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The Student Newspaper of DePaul University

The DePaulia

The Student Newspaper of DePaul University

The DePaulia

The Student Newspaper of DePaul University

The DePaulia

“Hitting a ‘Grant Slam’: DePaul student organizes free DIY music festival to showcase local artists

Grant+Lendvay+poses+for+a+portrait+in+the+School+of+Music+on+Tuesday%2C+May+7%2C+2024.+Although+a+musician+first%2C+Lendvays+knack+for+festival+management+is+something+he+feels+he+can+do+to+bring+the+college+DIY+sound+to+the+general+Chicago+area.
Linnea Cheng
Grant Lendvay poses for a portrait in the School of Music on Tuesday, May 7, 2024. Although a musician first, Lendvay’s knack for festival management is something he feels he can do to bring the college DIY sound to the general Chicago area.

Tacking up posters in DePaul’s School of Music, Grant Lendvay’s smile emanates the excitement his DIY music festival is sure to bring. 

Lendvay, a third-year sound recording technology student, is spreading the word about Grant Slam which will take place at Jonquil Park on May 18 from 2 p.m. to 8 p.m. 

Grant Slam is set to be Lendvay’s biggest exhibition yet. And it’s free.  

The largely student-run operation will host eight music acts, including local bands Daundry, DZ Riley, Intoner and Forgetting Sarah Marshall, as well as 25 vendors, which range from vintage clothing racks, coffee booths and oracle readings.

Lendvay’s annual music showcase began his senior year of high school when he hosted local bands for his graduation party in his dad’s basement. 

In the same DIY spirit and in an effort to make this year’s festival accessible to as many people as possible, Lendvay made the decision to not charge tickets for entry. 

Lendvay hopes to garner revenue through sponsorships, merch sales and donations to cover out of pocket expenses. 

“The satisfaction I know I will feel after the event is so high that it is worth all the work that we’re putting in,” Lendvay said. “And it’s not just myself, my team has been working very hard.”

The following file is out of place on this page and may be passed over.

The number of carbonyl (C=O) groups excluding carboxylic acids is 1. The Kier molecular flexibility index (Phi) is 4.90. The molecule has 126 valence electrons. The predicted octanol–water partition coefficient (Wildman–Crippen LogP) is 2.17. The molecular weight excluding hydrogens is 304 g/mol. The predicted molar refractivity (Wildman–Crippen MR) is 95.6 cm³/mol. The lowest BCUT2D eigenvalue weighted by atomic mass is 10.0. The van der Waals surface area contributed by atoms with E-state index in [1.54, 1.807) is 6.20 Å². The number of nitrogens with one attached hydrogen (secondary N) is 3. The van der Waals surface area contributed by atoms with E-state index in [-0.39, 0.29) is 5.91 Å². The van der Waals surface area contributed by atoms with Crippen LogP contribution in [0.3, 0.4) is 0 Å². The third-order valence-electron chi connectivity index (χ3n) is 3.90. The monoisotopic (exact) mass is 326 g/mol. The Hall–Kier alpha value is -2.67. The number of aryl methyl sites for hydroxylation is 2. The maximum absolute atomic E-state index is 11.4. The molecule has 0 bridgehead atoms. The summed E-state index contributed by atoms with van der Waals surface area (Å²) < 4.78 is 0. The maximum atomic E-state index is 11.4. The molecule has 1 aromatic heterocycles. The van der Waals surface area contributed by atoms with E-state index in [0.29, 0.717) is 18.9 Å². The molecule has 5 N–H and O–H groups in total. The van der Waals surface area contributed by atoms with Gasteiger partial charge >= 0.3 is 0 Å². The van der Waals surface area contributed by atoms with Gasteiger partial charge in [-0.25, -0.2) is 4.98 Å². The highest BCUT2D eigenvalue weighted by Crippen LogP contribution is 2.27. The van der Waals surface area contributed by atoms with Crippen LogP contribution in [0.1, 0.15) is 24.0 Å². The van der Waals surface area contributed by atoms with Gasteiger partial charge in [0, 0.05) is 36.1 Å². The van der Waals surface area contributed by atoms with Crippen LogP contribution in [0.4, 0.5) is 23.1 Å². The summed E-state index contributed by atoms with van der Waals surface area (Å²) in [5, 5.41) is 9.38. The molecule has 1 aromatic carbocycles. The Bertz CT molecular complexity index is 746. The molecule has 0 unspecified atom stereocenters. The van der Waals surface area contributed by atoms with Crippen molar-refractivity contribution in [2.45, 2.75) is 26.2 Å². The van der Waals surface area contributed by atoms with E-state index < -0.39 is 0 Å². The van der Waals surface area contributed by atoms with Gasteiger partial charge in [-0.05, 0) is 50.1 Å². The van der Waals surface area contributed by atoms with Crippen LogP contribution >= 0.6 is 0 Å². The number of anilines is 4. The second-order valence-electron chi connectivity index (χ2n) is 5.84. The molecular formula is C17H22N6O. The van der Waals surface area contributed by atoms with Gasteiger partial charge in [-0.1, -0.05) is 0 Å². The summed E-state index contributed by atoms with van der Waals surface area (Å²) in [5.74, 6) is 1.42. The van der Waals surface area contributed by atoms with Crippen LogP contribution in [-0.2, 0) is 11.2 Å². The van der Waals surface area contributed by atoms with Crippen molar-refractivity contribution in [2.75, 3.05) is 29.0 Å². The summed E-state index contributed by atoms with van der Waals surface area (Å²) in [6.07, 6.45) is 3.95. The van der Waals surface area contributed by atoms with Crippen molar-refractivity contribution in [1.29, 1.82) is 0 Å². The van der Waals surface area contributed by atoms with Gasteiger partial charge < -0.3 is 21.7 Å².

Grant Slam’s 2024 production board was established in November 2023 and is comprised of DePaul students Dawn Elaine, Alexander Lehr, Maddie Voelkel and recent DePaul alum Catalina Torres Reyes, who was also a vendor at last year’s event. 

“This is my love letter to Chicago’s local rock scene,” said Lehr, a third-year sound recording technology student and Grant Slam’s production manager. 

A stack of posters advertising Grant Slam sit in the School of Music on Tuesday, May 7, 2024. The lineup includes a mix of bands who played at last year’s event and artists from outside DePaul’s scene. (Linnea Cheng)

Lendvay and Lehr started brainstorming for Grant Slam after last year’s inaugural Chicago festival — previously dubbed Grantchella but has since been rebranded due to trademark issues — which took place in the courtyard of Lendvay’s apartment.  

Last year’s event hosted seven bands, six vendors and about 200 people, but it was prematurely shut down due to noise complaints. 

Lendvay obtained a special event permit from the Chicago Park District to ensure the legitimacy of this year’s festival. 

With the amped-up support and intensive planning process, Lendvay hopes to double this year’s attendance. 

“It’s so beautiful to watch all these talented people come together and do something awesome and be passionate and driven about the same stuff you are,” said Gracie Lubisky, lead singer of DZ Riley. 

Lubisky, whose five-person band is largely based in Columbia College’s music scene, was offered a spot on Grant Slam’s bill by Lehr after a performance at the DIY venue Bookclub in Lake View East. 

“Any indie artists, especially people our age, are feeling kind of stuck because social media and streaming platforms are an abyss,” Lubisky said. “Labels are so parasitic. We have to be our own community that lifts each other up.” 

The high cost of playing in festivals typically inhibits smaller bands from obtaining gigs for a larger audience. 

“It puts a lot of power back into the artists’ hands,” Torres Reyes said, who works as a nursing assistant in addition to her small business selling jewelry. “It’s important for young artists to have a say in how their art is portrayed.”

Lendvay placed Torres Reyes in charge of PR after she staved off agitated neighbors at last year’s slam with some kind words and a slice of pizza. 

“It’s the people that lead the project that the audience want to engage with,” Lehr said. “Grant is the most lovable person ever, he’s the person I want to lead the ship.” 

Lendvay’s commitment to fostering an inclusive hub for local artists attracts not only those inside the DIY scene but also those willing to experience what’s happening in the underground.

“I’m just so excited to see all these bands and celebrate everyone being authentically themselves,” Lubisky said. “Watching people live their dreams is my favorite activity and the fact that we’re going to do a whole day of that is amazing to me.” 

Before this year’s festival even comes to fruition, Lendvay is already looking forward to Grant Slam 2025. 

“I saw a lot of smiling faces at last year’s festival,” Lendvay said. “That energy is highly contagious. I find this festival as something that does a lot of good, and I want to continue that community.”

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